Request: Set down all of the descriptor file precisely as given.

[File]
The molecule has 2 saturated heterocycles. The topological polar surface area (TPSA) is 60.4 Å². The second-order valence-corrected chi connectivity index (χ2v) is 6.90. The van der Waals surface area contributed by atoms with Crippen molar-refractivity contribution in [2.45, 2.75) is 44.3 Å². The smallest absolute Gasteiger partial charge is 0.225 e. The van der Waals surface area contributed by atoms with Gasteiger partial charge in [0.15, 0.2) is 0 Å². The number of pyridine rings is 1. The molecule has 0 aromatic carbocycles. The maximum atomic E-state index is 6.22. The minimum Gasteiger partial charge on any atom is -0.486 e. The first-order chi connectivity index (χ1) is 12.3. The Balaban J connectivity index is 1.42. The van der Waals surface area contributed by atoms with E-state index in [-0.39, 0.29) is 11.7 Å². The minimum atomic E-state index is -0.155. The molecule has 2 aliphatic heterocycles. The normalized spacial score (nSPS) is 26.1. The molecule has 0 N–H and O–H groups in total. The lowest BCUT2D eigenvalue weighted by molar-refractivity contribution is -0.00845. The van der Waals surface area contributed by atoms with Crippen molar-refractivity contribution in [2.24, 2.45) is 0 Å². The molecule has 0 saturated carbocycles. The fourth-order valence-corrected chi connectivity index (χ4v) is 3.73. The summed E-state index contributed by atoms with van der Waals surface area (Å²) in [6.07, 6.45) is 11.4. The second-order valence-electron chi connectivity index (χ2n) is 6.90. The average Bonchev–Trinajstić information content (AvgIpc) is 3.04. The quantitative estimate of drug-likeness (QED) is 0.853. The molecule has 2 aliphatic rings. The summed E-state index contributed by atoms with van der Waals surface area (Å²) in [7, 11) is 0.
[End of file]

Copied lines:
The molecule has 2 saturated heterocycles. The topological polar surface area (TPSA) is 60.4 Å². The second-order valence-corrected chi connectivity index (χ2v) is 6.90. The van der Waals surface area contributed by atoms with Crippen molar-refractivity contribution in [2.45, 2.75) is 44.3 Å². The smallest absolute Gasteiger partial charge is 0.225 e. The van der Waals surface area contributed by atoms with Gasteiger partial charge in [0.15, 0.2) is 0 Å². The number of pyridine rings is 1. The molecule has 0 aromatic carbocycles. The maximum atomic E-state index is 6.22. The minimum Gasteiger partial charge on any atom is -0.486 e. The first-order chi connectivity index (χ1) is 12.3. The Balaban J connectivity index is 1.42. The van der Waals surface area contributed by atoms with E-state index in [-0.39, 0.29) is 11.7 Å². The minimum atomic E-state index is -0.155. The molecule has 2 aliphatic heterocycles. The normalized spacial score (nSPS) is 26.1. The molecule has 0 N–H and O–H groups in total. The lowest BCUT2D eigenvalue weighted by molar-refractivity contribution is -0.00845. The van der Waals surface area contributed by atoms with Crippen molar-refractivity contribution in [2.24, 2.45) is 0 Å². The molecule has 0 saturated carbocycles. The fourth-order valence-corrected chi connectivity index (χ4v) is 3.73. The summed E-state index contributed by atoms with van der Waals surface area (Å²) in [6.07, 6.45) is 11.4. The second-order valence-electron chi connectivity index (χ2n) is 6.90. The average Bonchev–Trinajstić information content (AvgIpc) is 3.04. The quantitative estimate of drug-likeness (QED) is 0.853. The molecule has 2 aliphatic rings. The summed E-state index contributed by atoms with van der Waals surface area (Å²) in [7, 11) is 0.